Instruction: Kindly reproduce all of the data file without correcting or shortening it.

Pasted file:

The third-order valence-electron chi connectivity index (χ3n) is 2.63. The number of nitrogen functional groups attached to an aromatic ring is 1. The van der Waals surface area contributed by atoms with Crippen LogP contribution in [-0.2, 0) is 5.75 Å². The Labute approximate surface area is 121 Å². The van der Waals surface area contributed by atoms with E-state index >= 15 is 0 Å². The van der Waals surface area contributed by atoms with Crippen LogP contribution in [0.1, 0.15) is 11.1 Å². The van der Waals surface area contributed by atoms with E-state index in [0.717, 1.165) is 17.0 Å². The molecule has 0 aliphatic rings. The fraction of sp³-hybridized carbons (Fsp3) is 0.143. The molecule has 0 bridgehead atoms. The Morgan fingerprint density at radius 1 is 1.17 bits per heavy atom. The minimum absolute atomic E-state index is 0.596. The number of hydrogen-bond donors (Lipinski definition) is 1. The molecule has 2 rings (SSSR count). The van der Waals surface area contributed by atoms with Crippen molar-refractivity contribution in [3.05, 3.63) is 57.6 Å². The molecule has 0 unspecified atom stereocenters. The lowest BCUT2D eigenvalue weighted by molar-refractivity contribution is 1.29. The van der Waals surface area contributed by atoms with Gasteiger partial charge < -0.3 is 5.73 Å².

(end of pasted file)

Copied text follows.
The third-order valence-electron chi connectivity index (χ3n) is 2.63. The number of nitrogen functional groups attached to an aromatic ring is 1. The van der Waals surface area contributed by atoms with Crippen LogP contribution in [-0.2, 0) is 5.75 Å². The Labute approximate surface area is 121 Å². The van der Waals surface area contributed by atoms with E-state index >= 15 is 0 Å². The van der Waals surface area contributed by atoms with Crippen LogP contribution in [0.1, 0.15) is 11.1 Å². The van der Waals surface area contributed by atoms with E-state index in [0.717, 1.165) is 17.0 Å². The molecule has 0 aliphatic rings. The fraction of sp³-hybridized carbons (Fsp3) is 0.143. The molecule has 0 bridgehead atoms. The Morgan fingerprint density at radius 1 is 1.17 bits per heavy atom. The minimum absolute atomic E-state index is 0.596. The number of hydrogen-bond donors (Lipinski definition) is 1. The molecule has 2 rings (SSSR count). The van der Waals surface area contributed by atoms with Crippen molar-refractivity contribution in [3.05, 3.63) is 57.6 Å². The molecule has 0 unspecified atom stereocenters. The lowest BCUT2D eigenvalue weighted by molar-refractivity contribution is 1.29. The van der Waals surface area contributed by atoms with Gasteiger partial charge < -0.3 is 5.73 Å².